you used to see me
you would see nothing at all—
I tell you
it dwarfs the imagination…
Oh yes, one last thing:
the right leg
is to be crossed over the left
— I prefer it that way —
& poised on the knee .
Prop the left elbow up
on the arm of the chair
with a pen
in my right hand—
let my left
be characteristically
scratching my skull
or pulling my hair.
If you wish
close the lids of my eyes
but whatever you do
the mouth must remain open
just as it was in life—
open forever!
On that I absolutely insist!


At the Paso Picacho Campground just after dusk, I walk past a big Mexican
family picnic: everyone chatting & laughing around a long plank table littered
with paper plates & plastic cups & half-empty bottles of Fanta.
Two little girls off to one side collecting the prettiest stones,
& a slew of bigger kids racing around playing tag, wrestling & giggling;
& farther away, in a world of her own, a white-haired grandma
in a long green skirt is dancing ecstatically by herself, barefoot under
the stars, dancing with that invisible someone, her wide hips rocking
to music from an old Chevrolet’s staticky speakers, the driver’s door swung
open — the Dixie Chicks: If I could only hold you now . . . Is it stupid
to guess she is dancing again as they danced when he was alive & both
of them young, that husband of hers, gone now, what — twenty, thirty years?
I walk through the campground toward where my own car is parked
this early November evening, the Pleiades gleaming above us, Stonewall Peak
darkening to the northeast, & a sliver of moon through the pines.
The others, chatting & laughing, pay her no mind as she sways there, eyes shut,
barefoot, lost in that old dream: a girl in her twenties, dancing again here in
Cuyamaca Rancho State Park, in her long green beautiful skirt,
with that boy whom she loves still, that boy she is going to marry.

Taedong River Bridge

In memory of Jerry Greenberg

Retreating, Walker’s 8th Army torched whatever lay in its path, 
battered Pyongyang with rockets & mortars till the whole 
besieged city crumbled in flame. Blew up the granaries, too, 
& the bridges & roads, so that those who didn’t freeze to death 
would be sure to die of starvation — vengeance against the Chinese
Red Army & the peasant armies of North Korea for pushing them 
back to Inchon. The U.S. command shelling that city till nothing 
remained but that one standing bridge: tangle of girders with hardly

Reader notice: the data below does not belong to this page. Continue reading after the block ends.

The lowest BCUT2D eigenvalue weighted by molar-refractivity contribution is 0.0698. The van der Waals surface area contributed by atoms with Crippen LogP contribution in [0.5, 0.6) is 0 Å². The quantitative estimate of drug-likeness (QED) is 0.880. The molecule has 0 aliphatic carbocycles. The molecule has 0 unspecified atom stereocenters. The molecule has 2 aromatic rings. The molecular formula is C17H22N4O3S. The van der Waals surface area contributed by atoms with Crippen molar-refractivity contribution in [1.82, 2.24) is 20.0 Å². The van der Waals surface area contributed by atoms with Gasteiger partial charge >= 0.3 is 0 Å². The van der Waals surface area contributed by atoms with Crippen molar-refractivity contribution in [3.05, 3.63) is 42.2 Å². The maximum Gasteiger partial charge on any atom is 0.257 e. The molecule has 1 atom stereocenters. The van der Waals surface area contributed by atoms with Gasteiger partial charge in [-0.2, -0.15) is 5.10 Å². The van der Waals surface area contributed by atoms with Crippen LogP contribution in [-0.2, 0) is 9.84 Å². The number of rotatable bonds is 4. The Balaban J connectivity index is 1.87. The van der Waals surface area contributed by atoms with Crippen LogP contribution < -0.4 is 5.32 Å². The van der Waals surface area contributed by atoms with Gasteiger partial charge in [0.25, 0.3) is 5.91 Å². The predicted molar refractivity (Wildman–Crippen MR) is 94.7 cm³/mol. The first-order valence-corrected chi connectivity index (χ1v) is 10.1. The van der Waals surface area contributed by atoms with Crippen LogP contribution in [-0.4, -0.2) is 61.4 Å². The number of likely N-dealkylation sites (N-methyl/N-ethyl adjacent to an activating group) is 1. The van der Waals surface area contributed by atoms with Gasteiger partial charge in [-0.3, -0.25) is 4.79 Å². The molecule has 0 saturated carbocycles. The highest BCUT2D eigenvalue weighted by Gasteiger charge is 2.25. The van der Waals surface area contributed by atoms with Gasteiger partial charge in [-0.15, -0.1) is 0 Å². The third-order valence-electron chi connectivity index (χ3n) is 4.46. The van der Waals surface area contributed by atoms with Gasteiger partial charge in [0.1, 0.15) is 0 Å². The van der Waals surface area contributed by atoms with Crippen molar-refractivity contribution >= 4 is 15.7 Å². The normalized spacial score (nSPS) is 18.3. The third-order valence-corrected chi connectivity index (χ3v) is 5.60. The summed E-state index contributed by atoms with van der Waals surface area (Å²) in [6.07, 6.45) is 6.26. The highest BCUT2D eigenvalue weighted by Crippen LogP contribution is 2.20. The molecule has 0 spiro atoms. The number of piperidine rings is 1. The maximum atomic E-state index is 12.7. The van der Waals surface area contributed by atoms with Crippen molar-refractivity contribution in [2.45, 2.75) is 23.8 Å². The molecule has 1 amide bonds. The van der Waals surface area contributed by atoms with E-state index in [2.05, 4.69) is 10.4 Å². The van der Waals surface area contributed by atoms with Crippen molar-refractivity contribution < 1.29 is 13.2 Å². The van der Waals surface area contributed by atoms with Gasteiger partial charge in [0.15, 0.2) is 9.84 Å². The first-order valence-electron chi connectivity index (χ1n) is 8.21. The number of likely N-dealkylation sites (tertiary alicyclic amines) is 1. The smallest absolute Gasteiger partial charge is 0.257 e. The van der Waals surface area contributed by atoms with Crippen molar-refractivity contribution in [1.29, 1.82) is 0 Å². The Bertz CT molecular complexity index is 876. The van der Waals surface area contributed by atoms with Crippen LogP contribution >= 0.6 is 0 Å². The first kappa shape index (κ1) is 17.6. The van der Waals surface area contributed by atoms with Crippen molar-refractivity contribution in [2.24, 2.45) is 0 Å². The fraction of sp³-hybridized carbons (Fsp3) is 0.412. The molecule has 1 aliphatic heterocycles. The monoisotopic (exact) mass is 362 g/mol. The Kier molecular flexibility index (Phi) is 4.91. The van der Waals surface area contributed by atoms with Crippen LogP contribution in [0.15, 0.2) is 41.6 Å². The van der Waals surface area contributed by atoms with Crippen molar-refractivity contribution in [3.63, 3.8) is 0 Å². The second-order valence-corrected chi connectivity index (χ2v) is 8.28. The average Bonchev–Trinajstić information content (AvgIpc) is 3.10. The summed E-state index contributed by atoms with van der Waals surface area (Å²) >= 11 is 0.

a place to find footing & nothing to grasp as it swayed in the wind-
driven sleet over those waters — Taedong River Bridge, the only 
way left, short of death, to cross out of Pyongyang. Ten 
thousand terrified souls swarming over its splintered ribs. 
On their backs, in their arms, whatever they owned or could carry. 
Women cradled their infants. Men strapped what they could 
to their shoulders. The crippled & dying & blind inching their way, 
for to slip — & hundreds of those fleeing slipped — was to vanish 
into the icy hell of that river. Then the ones who watched, horrified, 
would clutch one another & wail in that other language of theirs 
while they kept moving. What else could they do? For what 
it was worth, those who fell through saved the lives of those 
inching behind them, letting them know where not to step next. 
                                       Jerry, you saved my life
in much the same way. Now & again, in my mind, that awful black limo 
pulls up at the curb in front of our house back in Flatbush, 
& Henrietta, your mother, steps out, gaunt as death in that black 
cotton shawl, while I watch from an upstairs window. At which moment
my own beloved mother slips into the room, lays a hand on my arm, 
& tells me quietly, lest I say the wrong thing when her dearest friend 
steps through the door, what she had hoped never 
to have to tell me at all: that you had been killed at the front. 
I was twelve. Forty years later I remain stunned. Now & again, 
something triggers it back & I drift out to Kelly Park 
& watch you fast-break downcourt — that long, floating jump 
from the corner. The swish of the net.

                                       Jerry, I don’t know you’d care, 
but when my number came up for the next imperial blood bath, 
I gave my draft board the finger — for us both. And for every last 
terrified soul on both sides. I can’t tell you how grieved I am still 
that you’re gone. Or thank you enough for the warning: your death 
letting me know where I stand, who my real enemies are, 
what the heavy money had in store for me too. 
In a way, then, I owe you my life: more than anyone else, you 
were the one who showed me where not to step next 
— the one up ahead, in the bitter wind of the past, who fell through.